Finally, in the rest of the FX market, we are seeing a modest reversal of some of yesterday’s significant moves. For example, USDMXN is softer by 0.2% this morning after the peso fell nearly 2.0% yesterday. We are seeing similar activity in USDBRL, and USDKRW. These examples are just that, indications that an uncontrolled collapse is not in the cards, but that this process has not yet played itself out. In the G10 space, the RBA left rates on hold at 1.00% last night, as universally expected, and Aussie has rallied 0.4% this morning. Interestingly, one of the reasons they felt able to pause was the fact that the AUD had fallen more than 3% in the past month, easing financial conditions slightly and helping in their quest to push inflation back to their target. The other reversal this morning has been USDJPY which is higher by 0.4% after having traded to its lowest level (strongest JPY) yesterday since March 2018. As yen remains a key haven asset, it remains an excellent proxy for risk appetite, which today is recovering.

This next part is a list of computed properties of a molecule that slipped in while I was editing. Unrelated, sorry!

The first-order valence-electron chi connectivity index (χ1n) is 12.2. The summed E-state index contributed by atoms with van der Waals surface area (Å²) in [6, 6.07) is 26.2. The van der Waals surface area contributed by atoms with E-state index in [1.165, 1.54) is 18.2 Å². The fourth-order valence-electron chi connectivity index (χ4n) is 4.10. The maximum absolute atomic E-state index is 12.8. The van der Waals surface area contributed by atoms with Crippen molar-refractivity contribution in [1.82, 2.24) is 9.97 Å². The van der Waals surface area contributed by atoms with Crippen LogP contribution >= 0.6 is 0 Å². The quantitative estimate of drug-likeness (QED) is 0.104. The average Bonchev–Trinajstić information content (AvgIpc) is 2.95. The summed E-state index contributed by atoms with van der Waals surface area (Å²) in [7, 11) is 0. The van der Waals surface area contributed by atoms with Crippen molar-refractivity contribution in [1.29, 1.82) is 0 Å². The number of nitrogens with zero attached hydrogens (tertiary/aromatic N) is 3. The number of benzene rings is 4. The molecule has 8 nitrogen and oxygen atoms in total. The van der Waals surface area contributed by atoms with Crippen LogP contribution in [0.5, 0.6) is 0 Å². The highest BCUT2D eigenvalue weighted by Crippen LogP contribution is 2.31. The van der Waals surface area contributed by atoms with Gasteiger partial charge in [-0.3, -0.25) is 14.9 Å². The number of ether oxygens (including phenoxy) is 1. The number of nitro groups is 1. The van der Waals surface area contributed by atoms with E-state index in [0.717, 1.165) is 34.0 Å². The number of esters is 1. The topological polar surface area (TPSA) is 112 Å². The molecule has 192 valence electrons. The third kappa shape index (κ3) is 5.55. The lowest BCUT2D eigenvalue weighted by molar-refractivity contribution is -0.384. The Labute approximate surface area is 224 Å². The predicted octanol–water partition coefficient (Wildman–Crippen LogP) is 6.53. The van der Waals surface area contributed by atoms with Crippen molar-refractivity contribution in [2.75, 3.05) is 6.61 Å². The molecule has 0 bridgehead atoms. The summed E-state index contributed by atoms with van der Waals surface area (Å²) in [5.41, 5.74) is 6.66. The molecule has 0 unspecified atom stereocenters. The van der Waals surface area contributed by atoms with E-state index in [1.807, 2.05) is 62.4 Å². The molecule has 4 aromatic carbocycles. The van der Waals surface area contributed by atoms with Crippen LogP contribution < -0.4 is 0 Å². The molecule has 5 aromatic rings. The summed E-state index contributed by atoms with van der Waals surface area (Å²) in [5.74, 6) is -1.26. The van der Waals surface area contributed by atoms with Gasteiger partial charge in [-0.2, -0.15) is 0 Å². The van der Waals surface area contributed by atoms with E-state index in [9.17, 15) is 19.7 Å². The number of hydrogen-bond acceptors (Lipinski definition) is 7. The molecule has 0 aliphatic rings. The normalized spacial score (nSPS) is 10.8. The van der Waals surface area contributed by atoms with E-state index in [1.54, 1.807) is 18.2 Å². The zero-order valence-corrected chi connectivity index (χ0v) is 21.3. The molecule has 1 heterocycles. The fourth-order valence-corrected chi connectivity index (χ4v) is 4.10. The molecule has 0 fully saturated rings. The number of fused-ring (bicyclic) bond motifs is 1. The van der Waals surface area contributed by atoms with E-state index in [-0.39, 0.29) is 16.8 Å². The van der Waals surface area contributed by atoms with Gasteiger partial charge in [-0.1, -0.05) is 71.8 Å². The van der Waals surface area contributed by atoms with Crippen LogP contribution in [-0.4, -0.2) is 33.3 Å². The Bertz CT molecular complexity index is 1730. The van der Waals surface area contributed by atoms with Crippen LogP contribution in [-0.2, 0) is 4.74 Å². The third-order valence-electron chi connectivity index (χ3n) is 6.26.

There were actually a few Fed speakers yesterday with both SF President Daly and Governor Brainerd expressing a wait and see attitude as to the impact of the escalation of trade tensions, although a clear bias in both cases to cut rates. Meanwhile, the futures market is pricing in a 100% chance of a 25bp cut in September and a 40% chance of a 50bp cut. It seems like the Fed has a lot of work to do in order to clarify their message.
With no data of note today, the FX market is likely to continue to consolidate yesterday’s moves, and awaits comments from James Bullard, St Louis Fed President and noted dove. In the end, my sense is that the Fed has lost control of the situation and that we are going to see more rate cuts than they had anticipated going forward. The question is more the timing than the actuality. In the meantime, the dollar is likely to be dichotomous, continuing to rise vs. the EMG bloc, but faring less well vs. much of the G10.